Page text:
Gen. John W. Vessey Jr., a soldier’s soldier who lied about his age to enlist in the service, won his commission on a battlefield in World War II and became a four-star general and then chairman of the Joint Chiefs of Staff in the Reagan administration, died Thursday night at his home in North Oaks, Minn. He was 94.
His death was confirmed by his daughter, Sarah Vessey Krawczyk.
When his military career was finally over in 1985 — after the wars and killing, the medals and promotions, the White House meetings on defense and nuclear strategies, and the 46 years that had made him the nation’s longest-serving active soldier — General Vessey did not quietly fade away.
Instead, in retirement, he went back to Vietnam repeatedly, as a special envoy of Presidents Ronald Reagan, George Bush and Bill Clinton, to find out what had happened to the hundreds of Americans listed as prisoners of war or missing in action since 1975, when North Vietnam defeated United States-backed South Vietnam.
The fate of the P.O.W./M.I.A.s has been one of the most divisive and troubling legacies of the war.
General Vessey’s breakthrough talks with Hanoi in 1988 led to on-the-ground searches by Pentagon teams that uncovered the remains of about 900 American military personnel over the next two decades, and to official conclusions that no American prisoners were still being held in Vietnam, though hundreds of cases remain unresolved, a source of continuing political controversy and grief for families.
Far from a West Point or Annapolis man, the future general was a Minneapolis high school boy, not quite 17, when he slipped past recruiters (minimum age was 18) and joined the Minnesota National Guard in 1939. His Army infantry unit was activated in 1941, months before America’s entry into World War II.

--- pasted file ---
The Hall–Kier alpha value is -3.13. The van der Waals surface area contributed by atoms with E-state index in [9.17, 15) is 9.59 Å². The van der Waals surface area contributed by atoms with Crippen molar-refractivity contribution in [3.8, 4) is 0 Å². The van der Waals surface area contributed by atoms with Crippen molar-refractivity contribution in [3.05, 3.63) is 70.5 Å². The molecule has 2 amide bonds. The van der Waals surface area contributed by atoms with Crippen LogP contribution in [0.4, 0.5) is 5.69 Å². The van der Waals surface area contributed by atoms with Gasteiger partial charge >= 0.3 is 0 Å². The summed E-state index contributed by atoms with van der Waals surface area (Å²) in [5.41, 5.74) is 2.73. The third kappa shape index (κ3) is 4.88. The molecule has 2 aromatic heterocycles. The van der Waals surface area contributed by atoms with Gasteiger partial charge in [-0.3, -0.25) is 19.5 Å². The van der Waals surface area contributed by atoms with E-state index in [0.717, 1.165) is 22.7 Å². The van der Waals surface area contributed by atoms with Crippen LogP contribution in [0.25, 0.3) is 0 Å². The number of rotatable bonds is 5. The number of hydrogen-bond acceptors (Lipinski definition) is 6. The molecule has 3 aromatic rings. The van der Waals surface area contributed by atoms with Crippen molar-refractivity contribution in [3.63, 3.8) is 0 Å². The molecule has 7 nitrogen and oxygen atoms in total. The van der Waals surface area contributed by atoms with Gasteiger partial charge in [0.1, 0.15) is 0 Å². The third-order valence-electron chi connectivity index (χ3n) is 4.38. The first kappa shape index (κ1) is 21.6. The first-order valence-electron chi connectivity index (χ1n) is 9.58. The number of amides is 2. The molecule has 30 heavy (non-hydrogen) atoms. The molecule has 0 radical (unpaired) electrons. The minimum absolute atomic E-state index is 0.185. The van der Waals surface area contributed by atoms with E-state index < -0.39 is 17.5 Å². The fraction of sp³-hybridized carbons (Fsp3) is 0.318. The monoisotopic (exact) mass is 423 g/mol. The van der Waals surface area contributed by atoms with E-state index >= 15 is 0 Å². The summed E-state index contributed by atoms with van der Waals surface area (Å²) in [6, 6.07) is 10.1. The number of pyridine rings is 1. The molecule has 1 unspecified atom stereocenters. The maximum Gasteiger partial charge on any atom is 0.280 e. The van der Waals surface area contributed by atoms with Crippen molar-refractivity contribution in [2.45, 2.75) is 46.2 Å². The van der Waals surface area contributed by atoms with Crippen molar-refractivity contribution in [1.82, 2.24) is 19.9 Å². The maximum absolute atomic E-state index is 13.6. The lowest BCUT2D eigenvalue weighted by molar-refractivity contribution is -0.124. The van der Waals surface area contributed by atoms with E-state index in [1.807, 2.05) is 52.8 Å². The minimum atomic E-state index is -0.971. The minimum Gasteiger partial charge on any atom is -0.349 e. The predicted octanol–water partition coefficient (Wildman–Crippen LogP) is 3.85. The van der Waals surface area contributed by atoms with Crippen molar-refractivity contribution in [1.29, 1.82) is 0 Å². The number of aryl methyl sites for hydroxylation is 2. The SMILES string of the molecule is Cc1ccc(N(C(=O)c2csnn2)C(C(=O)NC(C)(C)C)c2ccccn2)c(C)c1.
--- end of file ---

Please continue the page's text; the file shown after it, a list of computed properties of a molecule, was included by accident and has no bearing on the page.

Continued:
By 1943, he was a first sergeant fighting in North Africa. His unit took a strategic hill in the American drive to seize the Tunisian port of Bizerte. Allied victories there and at Tunis proved critical to the defeat of Field Marshal Erwin Rommel in North Africa.
A year later, as American troops clung to the Italian beachhead at Anzio in some of the war’s bloodiest fighting, the sergeant and two other noncoms in his unit won battlefield commissions as second lieutenants. They were dispatched as forward observers; within days one was dead and the other seriously wounded.
After the war, he served in Germany, a Cold War hot spot, and in Korea, though not during the Korean War.
He next saw action in Vietnam in 1966 and 1967. He was wounded and won a Distinguished Service Cross for defending a firebase that was partly overrun by Vietcong, the Communist insurgents in the south. The invaders were so close that he and his men had to depress their howitzer barrels and fire point blank into the onrushing enemy ranks.
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